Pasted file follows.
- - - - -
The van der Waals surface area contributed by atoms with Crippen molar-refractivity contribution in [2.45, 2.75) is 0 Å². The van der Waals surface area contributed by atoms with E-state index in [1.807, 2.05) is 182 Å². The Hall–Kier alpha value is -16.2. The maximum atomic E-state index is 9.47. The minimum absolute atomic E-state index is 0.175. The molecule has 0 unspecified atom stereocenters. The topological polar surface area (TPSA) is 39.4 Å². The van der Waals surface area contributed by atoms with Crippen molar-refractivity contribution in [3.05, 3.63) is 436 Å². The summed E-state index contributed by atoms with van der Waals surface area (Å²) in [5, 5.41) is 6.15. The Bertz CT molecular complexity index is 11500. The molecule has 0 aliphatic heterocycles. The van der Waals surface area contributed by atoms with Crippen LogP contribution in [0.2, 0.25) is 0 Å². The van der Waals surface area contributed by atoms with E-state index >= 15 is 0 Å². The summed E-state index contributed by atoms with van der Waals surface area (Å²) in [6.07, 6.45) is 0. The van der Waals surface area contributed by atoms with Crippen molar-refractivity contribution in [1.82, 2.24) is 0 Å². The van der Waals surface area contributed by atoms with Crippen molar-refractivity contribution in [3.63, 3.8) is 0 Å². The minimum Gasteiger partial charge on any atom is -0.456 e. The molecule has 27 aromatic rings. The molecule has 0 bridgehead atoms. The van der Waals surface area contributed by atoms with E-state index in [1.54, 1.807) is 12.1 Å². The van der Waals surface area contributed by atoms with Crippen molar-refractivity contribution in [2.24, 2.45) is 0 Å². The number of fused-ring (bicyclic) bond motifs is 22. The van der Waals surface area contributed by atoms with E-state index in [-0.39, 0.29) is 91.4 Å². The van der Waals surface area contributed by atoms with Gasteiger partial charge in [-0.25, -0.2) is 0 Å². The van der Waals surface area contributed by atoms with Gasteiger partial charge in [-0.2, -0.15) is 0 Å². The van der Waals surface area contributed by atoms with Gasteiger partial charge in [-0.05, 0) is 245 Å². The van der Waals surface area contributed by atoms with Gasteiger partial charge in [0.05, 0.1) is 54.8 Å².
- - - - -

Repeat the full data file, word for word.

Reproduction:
The van der Waals surface area contributed by atoms with Crippen molar-refractivity contribution in [2.45, 2.75) is 0 Å². The van der Waals surface area contributed by atoms with E-state index in [1.807, 2.05) is 182 Å². The Hall–Kier alpha value is -16.2. The maximum atomic E-state index is 9.47. The minimum absolute atomic E-state index is 0.175. The molecule has 0 unspecified atom stereocenters. The topological polar surface area (TPSA) is 39.4 Å². The van der Waals surface area contributed by atoms with Crippen molar-refractivity contribution in [3.05, 3.63) is 436 Å². The summed E-state index contributed by atoms with van der Waals surface area (Å²) in [5, 5.41) is 6.15. The Bertz CT molecular complexity index is 11500. The molecule has 0 aliphatic heterocycles. The van der Waals surface area contributed by atoms with Crippen LogP contribution in [0.2, 0.25) is 0 Å². The van der Waals surface area contributed by atoms with E-state index >= 15 is 0 Å². The summed E-state index contributed by atoms with van der Waals surface area (Å²) in [6.07, 6.45) is 0. The van der Waals surface area contributed by atoms with Crippen molar-refractivity contribution in [1.82, 2.24) is 0 Å². The van der Waals surface area contributed by atoms with Crippen molar-refractivity contribution in [3.63, 3.8) is 0 Å². The minimum Gasteiger partial charge on any atom is -0.456 e. The molecule has 27 aromatic rings. The molecule has 0 bridgehead atoms. The van der Waals surface area contributed by atoms with E-state index in [1.54, 1.807) is 12.1 Å². The van der Waals surface area contributed by atoms with Crippen molar-refractivity contribution in [2.24, 2.45) is 0 Å². The number of fused-ring (bicyclic) bond motifs is 22. The van der Waals surface area contributed by atoms with E-state index in [-0.39, 0.29) is 91.4 Å². The van der Waals surface area contributed by atoms with Gasteiger partial charge in [-0.25, -0.2) is 0 Å². The van der Waals surface area contributed by atoms with Gasteiger partial charge in [-0.2, -0.15) is 0 Å². The van der Waals surface area contributed by atoms with Gasteiger partial charge in [-0.05, 0) is 245 Å². The van der Waals surface area contributed by atoms with Gasteiger partial charge in [0.05, 0.1) is 54.8 Å².